By Anil Bhoyrul
Anil Bhoyrul wonders whether this is a softening, a bigger correction, or even the start of another crash
These are strange times for anyone involved in the Dubai property market. And anyone living in the emirate, by virtue of either renting or buying, is involved. We all agree prices are falling — but how fast?
As every expert I speak to tells me, it’s all about “location, location, location.” So let’s look at a few locations, starting with the Palm Jumeirah. Apartment sale prices there along the coveted Shoreline (based on current listed prices) are generally down around 20 percent against 18 months ago. Assuming the drop is the same on actual transaction prices, that’s a hefty fall. Downtown Dubai, which we are constantly being told is immune, is also experiencing falls. Some parts of the developments are 10 percent down over the same period. Dubai Marina sale prices — again, I’m basing these on our database of listed prices that we monitor — look to have slipped between 10-15 percent.
The same goes for rentals. The issue here is the increasingly large number of unrented properties, and the increasingly desperate landlords who are prepared to take huge drops just to get a rent cheque.
Our own Dubai Property Index, using Better Homes’ live data, doesn’t make for much happier reading. It shows a studio flat in Downtown Dubai having fallen in sales prices by 3.1 percent over just the last quarter — though no change in price for bigger apartments. Better Homes’ data shows fairly sharp falls in studio rentals over the past quarter in Downtown Dubai (3.75 percent) — but relatively modest drops in both sale and rental prices in other developments such as Jumeirah Village Circle and Arabian Ranches.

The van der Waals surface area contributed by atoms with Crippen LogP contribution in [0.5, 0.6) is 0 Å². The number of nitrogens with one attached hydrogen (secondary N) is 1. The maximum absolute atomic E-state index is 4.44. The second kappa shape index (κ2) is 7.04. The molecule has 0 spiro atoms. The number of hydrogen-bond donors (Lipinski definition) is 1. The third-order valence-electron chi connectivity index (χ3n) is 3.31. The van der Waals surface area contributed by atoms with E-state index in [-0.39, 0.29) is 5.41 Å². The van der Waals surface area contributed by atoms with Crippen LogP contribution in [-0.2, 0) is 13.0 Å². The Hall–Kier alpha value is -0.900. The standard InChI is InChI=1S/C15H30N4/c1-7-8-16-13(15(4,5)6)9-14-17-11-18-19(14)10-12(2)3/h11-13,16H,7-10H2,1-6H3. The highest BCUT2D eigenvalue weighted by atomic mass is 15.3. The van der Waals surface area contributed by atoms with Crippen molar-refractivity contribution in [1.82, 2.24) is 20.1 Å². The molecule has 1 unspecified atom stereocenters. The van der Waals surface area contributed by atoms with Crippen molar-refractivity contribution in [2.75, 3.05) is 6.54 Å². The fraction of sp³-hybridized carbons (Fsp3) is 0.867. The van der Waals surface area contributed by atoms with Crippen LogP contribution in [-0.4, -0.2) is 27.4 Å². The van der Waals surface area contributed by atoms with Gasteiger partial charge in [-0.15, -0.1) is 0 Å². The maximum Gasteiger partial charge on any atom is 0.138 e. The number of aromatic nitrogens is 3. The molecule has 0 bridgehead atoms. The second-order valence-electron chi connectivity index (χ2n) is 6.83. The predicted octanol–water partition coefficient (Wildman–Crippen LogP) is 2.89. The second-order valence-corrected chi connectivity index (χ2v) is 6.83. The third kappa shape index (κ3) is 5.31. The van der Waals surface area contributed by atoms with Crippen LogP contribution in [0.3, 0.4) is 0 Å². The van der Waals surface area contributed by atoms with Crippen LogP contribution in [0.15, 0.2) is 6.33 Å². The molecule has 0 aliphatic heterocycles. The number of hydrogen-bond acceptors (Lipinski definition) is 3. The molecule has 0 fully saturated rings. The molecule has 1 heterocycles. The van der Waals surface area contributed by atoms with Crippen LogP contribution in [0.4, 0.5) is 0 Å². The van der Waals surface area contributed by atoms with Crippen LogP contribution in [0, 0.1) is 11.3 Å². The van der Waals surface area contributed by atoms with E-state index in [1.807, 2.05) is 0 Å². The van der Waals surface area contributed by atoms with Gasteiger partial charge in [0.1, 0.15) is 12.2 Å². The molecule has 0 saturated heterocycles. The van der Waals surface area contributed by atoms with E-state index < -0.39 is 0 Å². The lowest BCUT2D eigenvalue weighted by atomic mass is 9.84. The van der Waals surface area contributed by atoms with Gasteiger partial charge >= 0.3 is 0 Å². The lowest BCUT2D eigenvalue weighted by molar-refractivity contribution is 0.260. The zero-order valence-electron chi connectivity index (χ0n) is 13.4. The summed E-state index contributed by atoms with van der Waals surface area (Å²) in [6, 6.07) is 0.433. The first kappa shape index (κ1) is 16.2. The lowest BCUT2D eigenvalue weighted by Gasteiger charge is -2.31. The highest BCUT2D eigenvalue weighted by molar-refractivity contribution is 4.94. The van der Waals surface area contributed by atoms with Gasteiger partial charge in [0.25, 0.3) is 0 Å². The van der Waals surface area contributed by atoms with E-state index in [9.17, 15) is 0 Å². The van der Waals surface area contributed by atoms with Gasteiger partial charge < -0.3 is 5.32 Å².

There is only one conclusion to come to from all this, which is that wherever you look, whatever kind of property you look at, prices are falling. But the really big question is whether all this is a softening, a bigger correction, or even the start of another crash.
Emaar shares are down over 10 percent in the past month, while other property and construction stocks in the UAE are also flashing red for the past month: Aldar is down 5.25 percent; Arabtec down 22.2 percent; RAK Properties down 13.5 percent and Union Properties down 3 percent. The DFM Index itself is down 6.2 percent in the last month, and a huge 23 percent over the past year. The massive queues that we saw for off-plan sales just a year ago have disappeared, replaced by both caution and fear.
But is a crash coming? Despite all the above, I believe not – what we are seeing is a fairly big, and not entirely undesirable, correction. What matters most is the fundamentals. Dubai saw 4.5 percent GDP growth last year, and a 6.5 percent rise in employment. The much-respected Brookings Institution ranked the emirate as one of the world’s five fastest growing economies. Most important of all is last week’s announcement that the UAE is finalising a new law that will allow 100 percent foreign ownership of businesses not in free zones. It isn’t entirely clear when this will happen, or which sectors it will apply to, but I suspect this will be a game changer.
Coupled with the phenomenal growth of Jebel Ali port and Dubai World Central, and Expo 2020 (and the massive jobs boost it will bring) just five years from now, there is actually plenty to be optimistic about.
True, in recent months quite a few property speculators may have got badly burned. But that’s not a bad thing is it?
The wise listen to no one about Dubai property, the market is too immature. The leaky concrete boxes of the UAE are the modern Swiss bank account. Therefore, always expect big surprises both up and down.